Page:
Tuesday, June 22, 2021

Whatsapp Undergoing Censorship in China

Whatsapp is now undergoing the same censorship in China as Gmail. A few years ago, a woman who lives in Switzerland traveled to China to see her mother. She sent an email to a friend of hers in China asking that friend to contact her after she arrived so they could see each other. The friend sent her an email, but that friend never got a reply. Later, the woman called to say that she could not access her Gmail account. It was disastrous for her since her ability to communicate was seriously impacted as a result. Of course, this did not affect only her. Anyone who relies on Gmail still faces the same problem while traveling in China.

Days ago, the popular messenger app Whatsapp started to undergo a fate similar to the other popular services blocked in China, including Google, Facebook, Instagram, and Twitter.

What is Whatsapp?

WhatsApp is Facebook’s instant messaging app that can still be used in China; however, some of its functions were blocked on July 19. The block not only affected China, but also stopped users around the globe from being able to send or receive images and videos to and from China. In some extreme cases, the sending and receiving of text messages were also affected.

According to a New York Times report, China uses the Great Firewall of China to monitor and filter the flow of information over the Internet. Blocking WhatsApp is the latest example of its enforcement.

China has stepped up its monitoring of the Internet in recent weeks as videos were deleted on sites showing popular foreign TV shows, and tools for avoiding that monitoring system were more frequently interrupted.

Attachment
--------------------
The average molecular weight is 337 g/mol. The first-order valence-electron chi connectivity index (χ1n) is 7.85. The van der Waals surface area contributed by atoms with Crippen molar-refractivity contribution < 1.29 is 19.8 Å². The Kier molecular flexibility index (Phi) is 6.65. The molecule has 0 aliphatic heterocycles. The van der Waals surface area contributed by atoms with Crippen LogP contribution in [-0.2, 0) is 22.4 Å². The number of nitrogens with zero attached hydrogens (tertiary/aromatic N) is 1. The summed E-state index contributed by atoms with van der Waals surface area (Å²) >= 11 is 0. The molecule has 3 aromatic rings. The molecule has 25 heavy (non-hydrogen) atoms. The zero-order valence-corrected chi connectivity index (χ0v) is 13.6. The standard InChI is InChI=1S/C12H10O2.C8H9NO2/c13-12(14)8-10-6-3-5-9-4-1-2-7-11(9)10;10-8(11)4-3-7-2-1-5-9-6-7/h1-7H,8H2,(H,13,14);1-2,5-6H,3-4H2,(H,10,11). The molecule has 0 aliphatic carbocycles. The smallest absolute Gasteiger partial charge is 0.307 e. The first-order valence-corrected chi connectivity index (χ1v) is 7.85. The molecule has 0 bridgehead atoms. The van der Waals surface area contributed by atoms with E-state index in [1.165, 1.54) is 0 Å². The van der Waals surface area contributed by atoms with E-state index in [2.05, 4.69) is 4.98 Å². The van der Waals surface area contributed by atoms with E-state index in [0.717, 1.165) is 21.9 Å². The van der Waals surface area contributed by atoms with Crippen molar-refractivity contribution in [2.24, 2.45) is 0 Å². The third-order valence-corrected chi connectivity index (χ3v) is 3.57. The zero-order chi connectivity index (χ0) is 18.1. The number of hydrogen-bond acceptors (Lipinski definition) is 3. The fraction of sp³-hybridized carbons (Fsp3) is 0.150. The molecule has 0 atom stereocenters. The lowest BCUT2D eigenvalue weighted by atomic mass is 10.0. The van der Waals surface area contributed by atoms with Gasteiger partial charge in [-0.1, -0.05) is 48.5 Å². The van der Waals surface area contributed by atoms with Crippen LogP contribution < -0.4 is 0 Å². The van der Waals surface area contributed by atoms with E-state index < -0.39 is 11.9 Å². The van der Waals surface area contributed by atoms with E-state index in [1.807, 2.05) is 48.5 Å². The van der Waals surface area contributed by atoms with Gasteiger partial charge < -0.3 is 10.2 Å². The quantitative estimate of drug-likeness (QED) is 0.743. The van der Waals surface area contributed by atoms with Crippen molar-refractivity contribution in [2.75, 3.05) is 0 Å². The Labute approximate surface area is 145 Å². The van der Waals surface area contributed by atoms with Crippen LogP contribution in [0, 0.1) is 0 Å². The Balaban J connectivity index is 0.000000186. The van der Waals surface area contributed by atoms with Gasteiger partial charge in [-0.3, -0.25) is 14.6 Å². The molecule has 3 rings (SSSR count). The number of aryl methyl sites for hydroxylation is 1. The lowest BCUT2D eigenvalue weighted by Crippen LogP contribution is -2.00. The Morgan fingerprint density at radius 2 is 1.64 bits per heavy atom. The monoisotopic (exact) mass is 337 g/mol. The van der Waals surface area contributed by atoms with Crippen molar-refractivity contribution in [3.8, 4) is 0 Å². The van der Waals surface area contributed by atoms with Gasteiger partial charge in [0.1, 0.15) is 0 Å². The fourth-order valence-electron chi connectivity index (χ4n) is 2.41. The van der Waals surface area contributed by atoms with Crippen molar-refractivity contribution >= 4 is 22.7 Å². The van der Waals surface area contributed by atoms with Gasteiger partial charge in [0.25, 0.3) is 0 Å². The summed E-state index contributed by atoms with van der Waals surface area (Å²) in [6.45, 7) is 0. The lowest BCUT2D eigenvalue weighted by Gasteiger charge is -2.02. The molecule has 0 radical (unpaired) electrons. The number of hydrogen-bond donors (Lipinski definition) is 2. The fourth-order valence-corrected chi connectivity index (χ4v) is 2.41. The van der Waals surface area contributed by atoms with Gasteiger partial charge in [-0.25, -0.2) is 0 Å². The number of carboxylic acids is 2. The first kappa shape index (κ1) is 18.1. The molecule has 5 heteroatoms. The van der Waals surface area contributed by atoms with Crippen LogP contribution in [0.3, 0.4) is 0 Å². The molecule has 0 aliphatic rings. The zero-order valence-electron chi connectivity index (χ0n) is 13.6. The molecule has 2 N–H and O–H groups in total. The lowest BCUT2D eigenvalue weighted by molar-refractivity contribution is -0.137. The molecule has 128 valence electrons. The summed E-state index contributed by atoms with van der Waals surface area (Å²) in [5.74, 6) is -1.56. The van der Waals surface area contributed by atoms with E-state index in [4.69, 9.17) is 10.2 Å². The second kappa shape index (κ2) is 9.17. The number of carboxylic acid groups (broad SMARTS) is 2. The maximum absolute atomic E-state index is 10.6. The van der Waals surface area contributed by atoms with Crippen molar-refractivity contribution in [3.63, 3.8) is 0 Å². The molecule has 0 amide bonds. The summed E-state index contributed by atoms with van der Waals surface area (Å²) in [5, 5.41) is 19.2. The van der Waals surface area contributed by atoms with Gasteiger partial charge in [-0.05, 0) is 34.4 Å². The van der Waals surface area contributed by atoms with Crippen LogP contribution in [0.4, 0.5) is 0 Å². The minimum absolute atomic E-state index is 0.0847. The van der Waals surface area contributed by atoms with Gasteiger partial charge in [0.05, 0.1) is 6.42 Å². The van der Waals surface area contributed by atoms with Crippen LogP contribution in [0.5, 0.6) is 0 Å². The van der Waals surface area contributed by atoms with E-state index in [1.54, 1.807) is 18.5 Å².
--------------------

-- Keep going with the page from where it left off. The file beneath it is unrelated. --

The act is seen as a means to tighten up Internet control before the upcoming Beidaihe Meeting, an annual meeting where Communist Party leaders discuss policy, and the 19th National People’s Congress.

Nadim Kobeissi, a cryptography expert, stated an analysis showed that the Great Firewall of China is imposing censorship on and selectively monitoring WhatsApp. The coming days will reveal whether the measure against WhatsApp images and videos is temporary, or if it is a prologue to a total blockade of WhatsApp in China.

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David Jirard
David was born in the Midwestern section of the U.S. during the turbulent sixties. At an early age he took an interest in music and during high school and college played lead guitar for various local bands. After graduating with a B.A. in Psychology, he left the local music scene to work on a road crew installing fiber optic cable on telephone poles in various cities. After having to climb up a rotted pole surrounded by fencing, he turned to the world of I.T. where he now shares laughter with his wife and tends to his beehives in between writing articles on Chinese culture and social issues.

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